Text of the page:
WILLOW GLEN (KPIX 5) — The struggling restaurant industry made a plea to consumers to order take-out or delivery Tuesday by dubbing it The Great American Takeout.

A push on social media, with a post in red, white and blue, was shared across the country, especially in states where a stay-at-home order is in place and restaurants are only allowed to provide take out orders.

Jennefer Koopman, owner of Yuki Sushi in Willow Glen, said the effort resulted in a dinner rush for her restaurant that she didn’t expect. Yuki Sushi’s customers proved they would answer the call for help.

“We did not plan for the number of calls we’re receiving right now,” Koopman said. “For them to step up like his and come together has been tremendous for us so we are hustling right now to catch up with all the orders.”

Many restaurants are closing, and some are on the verge of shuttering as the pandemic keeps customers from dining inside restaurants.

Michael Williams, whose Los Gatos restaurant Southern Kitchen, was just booming several days ago before the shelter-in-place order, is struggling to keep its doors open now. He said two weeks ago the only problem was the hour wait to get a seat, and now he doesn’t know if his business will make it more than two weeks.

“We’ve already drained our savings,” Williams said. “I mean the whole world changed overnight.”

His restaurant, which has been in the family for more than 30 years, is in the heart of Los Gatos. He said he has kept all of his staff, but reduced their hours. Restaurants around him are struggling to stay open, and some have already shut down.

He said he’s now offering free delivery, but the draw to his restaurant was the dine in experience, he said.

“It’s crucial, this is our lifeline, this is what we do and without customers we won’t stay afloat,” Williams said.

But it’s not just his employees he must pay, restaurant owners must also pay their vendors and overhead. He said everything in the restuarant industry is a challenge right now.

“The cost has tripled on some things, case of eggs was $25 now it’s $50, milk is hard to get, can’t get toilet paper, can’t get cleaning supplies, can’t get take out stuff,” said Williams.

He said he was working on opening another restaurant and fufilling a dream; he was set to receive his permits last week when the city shut down. Now he doesn’t know if he’ll even have the means to open it.

Koopman said revenue is down 60% at her restaurant, and that she’s had to let go of one third of her staff who she hopes to rehire once the stay-at-home order is lifted.

Both Koopman and Williams said every day there is a new plan to operate their restaurants, because every day is uncertain.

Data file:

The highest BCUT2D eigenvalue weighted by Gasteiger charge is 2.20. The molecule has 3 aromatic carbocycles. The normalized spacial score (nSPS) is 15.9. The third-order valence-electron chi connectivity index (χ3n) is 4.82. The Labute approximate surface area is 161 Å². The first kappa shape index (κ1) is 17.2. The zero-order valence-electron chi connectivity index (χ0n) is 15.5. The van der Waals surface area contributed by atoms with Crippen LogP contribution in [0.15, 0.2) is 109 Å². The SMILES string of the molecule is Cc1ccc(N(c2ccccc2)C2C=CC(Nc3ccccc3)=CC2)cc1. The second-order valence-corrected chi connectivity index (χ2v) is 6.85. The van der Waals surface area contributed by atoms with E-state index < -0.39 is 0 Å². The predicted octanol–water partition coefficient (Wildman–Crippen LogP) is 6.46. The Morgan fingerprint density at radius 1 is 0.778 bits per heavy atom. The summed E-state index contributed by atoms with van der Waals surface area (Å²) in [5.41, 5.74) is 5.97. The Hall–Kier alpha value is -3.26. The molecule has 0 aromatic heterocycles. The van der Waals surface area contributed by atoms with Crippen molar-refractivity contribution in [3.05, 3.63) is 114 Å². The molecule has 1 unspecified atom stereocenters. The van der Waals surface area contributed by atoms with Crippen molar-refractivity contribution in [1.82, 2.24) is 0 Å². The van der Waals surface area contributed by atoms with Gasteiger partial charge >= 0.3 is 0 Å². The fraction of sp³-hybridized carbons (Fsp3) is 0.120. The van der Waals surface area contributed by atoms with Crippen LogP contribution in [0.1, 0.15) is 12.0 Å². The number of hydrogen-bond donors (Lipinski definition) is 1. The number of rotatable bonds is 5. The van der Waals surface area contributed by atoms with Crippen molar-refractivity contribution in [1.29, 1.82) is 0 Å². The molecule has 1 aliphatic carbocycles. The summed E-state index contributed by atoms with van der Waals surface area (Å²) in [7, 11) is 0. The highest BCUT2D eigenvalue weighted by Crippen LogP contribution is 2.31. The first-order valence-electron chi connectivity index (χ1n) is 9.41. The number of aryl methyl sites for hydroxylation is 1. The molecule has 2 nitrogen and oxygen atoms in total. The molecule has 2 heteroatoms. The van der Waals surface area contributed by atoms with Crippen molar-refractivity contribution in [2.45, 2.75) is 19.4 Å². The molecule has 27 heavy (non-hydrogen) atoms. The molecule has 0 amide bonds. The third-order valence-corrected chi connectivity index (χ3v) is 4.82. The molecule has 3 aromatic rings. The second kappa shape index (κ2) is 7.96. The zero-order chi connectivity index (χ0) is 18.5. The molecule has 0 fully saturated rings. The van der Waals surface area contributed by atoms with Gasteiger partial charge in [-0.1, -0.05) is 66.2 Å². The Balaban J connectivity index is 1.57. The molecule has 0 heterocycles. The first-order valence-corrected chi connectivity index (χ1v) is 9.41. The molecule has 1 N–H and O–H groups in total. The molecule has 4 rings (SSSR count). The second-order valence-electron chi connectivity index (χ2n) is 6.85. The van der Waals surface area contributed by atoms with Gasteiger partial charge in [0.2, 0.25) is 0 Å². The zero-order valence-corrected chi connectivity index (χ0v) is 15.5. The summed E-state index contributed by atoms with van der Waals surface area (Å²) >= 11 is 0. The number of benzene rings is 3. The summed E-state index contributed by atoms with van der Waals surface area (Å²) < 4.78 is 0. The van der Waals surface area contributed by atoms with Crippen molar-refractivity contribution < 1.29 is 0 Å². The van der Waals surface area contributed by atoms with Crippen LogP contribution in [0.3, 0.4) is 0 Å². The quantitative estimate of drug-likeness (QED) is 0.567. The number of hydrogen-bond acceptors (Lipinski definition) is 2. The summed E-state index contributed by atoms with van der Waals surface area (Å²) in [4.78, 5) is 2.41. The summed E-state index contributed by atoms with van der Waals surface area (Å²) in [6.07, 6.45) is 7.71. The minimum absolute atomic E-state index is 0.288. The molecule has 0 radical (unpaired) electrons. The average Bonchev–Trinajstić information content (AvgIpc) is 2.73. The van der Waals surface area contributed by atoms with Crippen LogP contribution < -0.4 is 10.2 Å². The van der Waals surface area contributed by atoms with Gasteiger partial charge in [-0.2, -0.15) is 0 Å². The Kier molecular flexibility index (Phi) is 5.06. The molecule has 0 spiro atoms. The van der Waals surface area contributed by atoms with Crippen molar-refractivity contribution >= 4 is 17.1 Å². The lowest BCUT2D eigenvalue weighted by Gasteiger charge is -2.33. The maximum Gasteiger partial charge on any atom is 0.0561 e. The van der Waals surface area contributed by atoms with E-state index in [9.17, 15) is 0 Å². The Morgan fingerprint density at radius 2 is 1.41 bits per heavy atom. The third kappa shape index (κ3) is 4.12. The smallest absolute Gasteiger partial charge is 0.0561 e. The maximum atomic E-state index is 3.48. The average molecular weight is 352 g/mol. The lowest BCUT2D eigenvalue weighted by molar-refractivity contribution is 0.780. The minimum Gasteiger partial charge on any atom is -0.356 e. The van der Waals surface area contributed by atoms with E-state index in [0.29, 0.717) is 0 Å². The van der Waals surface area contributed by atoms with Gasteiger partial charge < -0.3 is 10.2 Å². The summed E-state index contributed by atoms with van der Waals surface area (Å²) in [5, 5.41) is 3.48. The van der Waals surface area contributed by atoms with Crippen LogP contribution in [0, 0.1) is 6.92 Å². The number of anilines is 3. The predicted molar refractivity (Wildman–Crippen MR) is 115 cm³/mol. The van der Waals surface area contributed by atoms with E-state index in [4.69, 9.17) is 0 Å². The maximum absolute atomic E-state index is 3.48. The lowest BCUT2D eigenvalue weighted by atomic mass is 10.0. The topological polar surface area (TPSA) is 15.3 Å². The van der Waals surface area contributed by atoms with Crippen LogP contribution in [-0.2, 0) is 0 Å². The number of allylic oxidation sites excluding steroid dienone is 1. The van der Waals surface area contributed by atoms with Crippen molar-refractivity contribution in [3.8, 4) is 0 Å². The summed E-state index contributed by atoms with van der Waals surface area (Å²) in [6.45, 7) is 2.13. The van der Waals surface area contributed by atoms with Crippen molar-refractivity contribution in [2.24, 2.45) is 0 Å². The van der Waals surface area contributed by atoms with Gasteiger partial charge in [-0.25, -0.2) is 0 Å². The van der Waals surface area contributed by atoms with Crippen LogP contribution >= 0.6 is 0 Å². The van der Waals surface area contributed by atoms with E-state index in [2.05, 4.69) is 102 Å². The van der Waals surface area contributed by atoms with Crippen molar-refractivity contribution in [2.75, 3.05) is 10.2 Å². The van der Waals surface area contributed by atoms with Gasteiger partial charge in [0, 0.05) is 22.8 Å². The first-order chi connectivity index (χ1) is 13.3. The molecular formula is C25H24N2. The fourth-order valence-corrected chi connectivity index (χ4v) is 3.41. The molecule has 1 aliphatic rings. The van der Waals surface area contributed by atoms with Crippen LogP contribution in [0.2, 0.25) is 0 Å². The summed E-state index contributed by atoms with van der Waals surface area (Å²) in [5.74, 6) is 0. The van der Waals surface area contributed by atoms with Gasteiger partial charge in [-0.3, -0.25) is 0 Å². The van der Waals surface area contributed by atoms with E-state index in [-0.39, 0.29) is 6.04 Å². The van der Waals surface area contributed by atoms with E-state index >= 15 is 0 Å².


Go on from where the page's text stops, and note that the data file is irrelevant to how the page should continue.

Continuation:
“We’re taking it, honestly, one day at a time,” Koopman said. “That’s all we can do, I don’t schedule for tomorrow until tonight after we close.”

On National Takeout Day, food delivery workers were extra busy helping Bay Area residents and businesses during the shelter-in-place order.

Solano Ave, one of the premier restaurant areas in the East Bay and an area where National Takeout Day, was especially important during coronavirus pandemic.

The avenue stretches for more than a mile and is home to dozens of medium to high end restaurants. There’s elaborate Chinese, tasty Thai, regular pizza and fancy pizza–all of which are struggling and trying to stay in business.

All of them are doing take out.

Robin Pennell braved the pouring rain Tuesday to get his pizza. “Stay local with your money. We need to stay local and keep everybody going as much as we can because, we’ll all be living here when this is over,” he said.

National Takeout Day springs from more than 100 national and regional restaurants asking people to order at least one take out meal to support establishments crippled by the pandemic restrictions.

Raoul Fulcher Junior says he and his daughter are doing their part. “Went to our favorite restaurant and said, ‘Let’s get something to eat. Make it simple,” he said.

Gianni Manzone and his wife own Cugini’s, an upscale, popular Italian restaurant operating more than 20 years. He says customers are caring.

“They are going to all their local spots trying to help out, trying to order take out, gift cards for future use, things like that,” Manzone said.

Most of Cugini’s business is in the evenings. Tuesday afternoon, with rain pouring down during the middle of the day, business was slow. Cugini’s, like all the restaurants in the Bay Area, hopes everyone gets take out for dinner on National Takeout Day.

KPIX 5’s Maria Medina and Don Ford contributed to this report.

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